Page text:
Here are some photos from show night! (Photo credit: Paul W Harvey)
Since October 2016 I've been hosting a talk show with fellow international students at KWVA Eugene 88.1 (aka Eighty-Eight Point Wonderful). That's when I realized I also really love playing music for others. It was like having one giant Aux chord (and nothing feels better than to be one in control of the Aux chord). I subbed around for DJ's for a couple months and then finally in January 2017 was awarded a separate slot for music. A bit of an early bird shift, but I learned to love it! Every time I sub my show is called Study Break, my Friday show is the International Cultural Service Program (ICSP) Radio Hour and my Sunday morning show is my two favorite things in life: Eggs and Bacon. Tune in, especially if you're on the East Coast! Fri 4-5pm EST/1-2pm PST and Sun 9-10am EST/6-8am PST. The theme is always "feel good music"!
The night of December 14th 2016 I got a message from a girl named Darya all the way from Moscow, Russia. She represented an organization called RAETA, which stands for Russian-American Educational Tours Association. She told me that they saw my blog and my YouTube channel, and that they'd love to have me attend their 2-day briefing with the UN experts at the headquarters building in New York City. Normally the participants have to pay a fee, but I was invited for free because they believed that I, being very much into politics, could make their discussion more interesting by asking the right questions. Oh boy. I was insanely honored and humbled, and needless to say, surprised. However, with another trip coming up and myself being a stereotypically broke college student, I knew this was way outside of my budget.
After talking to my parents and finding out that going to New York anyway was one of the few things my divorced mom and dad agreed on, I decided to give crowdfunding a try. I made a video on my channel and subtly asked my subscribers to donate. And, unbelievably, in two weeks, the $700 goal was fulfilled by a group of people I have never met.
It was my first time in the Big Apple and I instantly found out that A. With all the beautiful diversity and creative energy surrounding the city, I'd love to live there someday. And B: Subway might be the best thing humans have ever built. I stayed in three places, to get a real feel of it: Upper West Side, Hell's Kitchen and Midwood, Brooklyn. (Upper West Side stole my heart)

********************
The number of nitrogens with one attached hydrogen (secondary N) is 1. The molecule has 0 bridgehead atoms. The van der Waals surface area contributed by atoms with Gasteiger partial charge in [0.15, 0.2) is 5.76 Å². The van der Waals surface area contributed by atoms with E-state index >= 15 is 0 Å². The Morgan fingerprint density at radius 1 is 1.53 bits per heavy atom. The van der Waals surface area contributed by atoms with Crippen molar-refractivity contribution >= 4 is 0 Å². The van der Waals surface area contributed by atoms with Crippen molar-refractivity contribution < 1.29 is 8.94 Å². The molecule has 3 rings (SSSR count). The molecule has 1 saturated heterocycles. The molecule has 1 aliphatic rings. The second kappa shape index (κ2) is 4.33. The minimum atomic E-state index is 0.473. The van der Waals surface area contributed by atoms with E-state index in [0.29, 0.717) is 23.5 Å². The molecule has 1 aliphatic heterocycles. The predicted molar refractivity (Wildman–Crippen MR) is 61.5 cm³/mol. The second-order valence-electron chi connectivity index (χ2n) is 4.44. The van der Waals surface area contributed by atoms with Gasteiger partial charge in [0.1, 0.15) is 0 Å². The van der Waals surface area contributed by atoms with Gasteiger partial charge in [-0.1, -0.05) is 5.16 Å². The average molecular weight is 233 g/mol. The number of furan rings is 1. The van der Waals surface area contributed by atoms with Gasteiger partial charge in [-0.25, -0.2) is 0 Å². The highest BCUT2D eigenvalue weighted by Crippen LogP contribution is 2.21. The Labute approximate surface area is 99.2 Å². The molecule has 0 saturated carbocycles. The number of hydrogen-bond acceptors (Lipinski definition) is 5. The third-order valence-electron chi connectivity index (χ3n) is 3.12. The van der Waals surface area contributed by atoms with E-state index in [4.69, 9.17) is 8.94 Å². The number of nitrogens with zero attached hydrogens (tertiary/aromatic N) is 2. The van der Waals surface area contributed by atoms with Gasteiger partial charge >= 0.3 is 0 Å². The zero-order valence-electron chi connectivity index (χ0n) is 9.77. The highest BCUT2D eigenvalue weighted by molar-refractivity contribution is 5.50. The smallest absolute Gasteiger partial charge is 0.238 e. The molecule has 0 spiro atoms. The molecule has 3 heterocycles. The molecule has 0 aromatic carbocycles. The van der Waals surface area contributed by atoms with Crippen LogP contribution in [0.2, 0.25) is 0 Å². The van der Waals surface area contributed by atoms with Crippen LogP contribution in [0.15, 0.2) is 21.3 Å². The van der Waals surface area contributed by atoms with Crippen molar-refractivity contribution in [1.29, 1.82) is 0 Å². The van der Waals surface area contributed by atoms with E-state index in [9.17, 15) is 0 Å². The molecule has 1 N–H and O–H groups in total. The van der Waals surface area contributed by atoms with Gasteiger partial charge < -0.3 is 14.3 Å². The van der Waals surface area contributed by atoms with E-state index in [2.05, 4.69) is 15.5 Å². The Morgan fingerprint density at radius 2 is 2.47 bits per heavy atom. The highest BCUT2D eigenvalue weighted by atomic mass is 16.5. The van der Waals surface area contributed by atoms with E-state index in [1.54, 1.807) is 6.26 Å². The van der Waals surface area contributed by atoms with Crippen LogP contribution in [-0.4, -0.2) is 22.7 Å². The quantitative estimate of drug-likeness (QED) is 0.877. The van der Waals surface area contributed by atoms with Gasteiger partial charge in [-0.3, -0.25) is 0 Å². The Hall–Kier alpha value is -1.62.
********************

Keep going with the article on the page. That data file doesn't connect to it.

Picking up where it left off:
The UN Headquarters left me peacefully speechless and hopeful: different accents, languages, clothing styles - all united to help make this quite messed up world a better place. It was stunning and heartwarming.
Our speakers-lecturers were very sweet people too. So, this whole 2-day event was like a series of lectures and discussions on various important topics with UN experts holding high positions and a private tour of the Headquarters. A lot of the things we heard were tagged "off the record" right as a discussion would start. So I respectfully can't share much of that information on here. But in short, we covered all these things, with a focus on Russia + U.S. relations: Israel vs Palestine and the Middle East Crisis, Human Trafficking, ISIS and Counter-Terrorism, the UN Security Council and, my personal favorite, Climate Change. I also asked the experts a couple questions that started with "So, if Donald Trump is going to..." And if you're wondering: yes, the UN has got our backs.
Overall, this beautiful experience not only made me fall in love with New York (which is, let's be real, inevitable), but also let me participate in engaging and meaningful discussions with department leaders and see the inside of one of the most largest, powerful, noble and successful organizations in the world. If I get invited again, I won't think twice.
Today at the UN Headquarters I looked so professional I got a UN employee's discount at the cafe.— Stacy Yurishcheva (@stacyfromrussia) January 6, 2017
A short video I put together while being stuck at LAX on my way back from New York to Oregon.
Something I've been working on lately, whether it's for a project, or just out of boredom.
Exactly a month ago I applied for the Creative Intern 2017/Creative Director 2018 position in Upstream Advertising. (Was clearly struggling to fit my application)
Yesterday I found out I was selected from dozens of mad-talented writers, designers, art directors, etc. Out of all the amazing people out there they chose me.
Well, this was the best news I've gotten in a while! I'm so very grateful and ready to start working on our year-long campaign. I'll update the blog once I find out about what client we'll be working with. Upstream we go!
I captured my Spring Break adventures across Oregon, Washington, Idaho, Montana and Wyoming on camera and made three videos about my trip. Enjoy!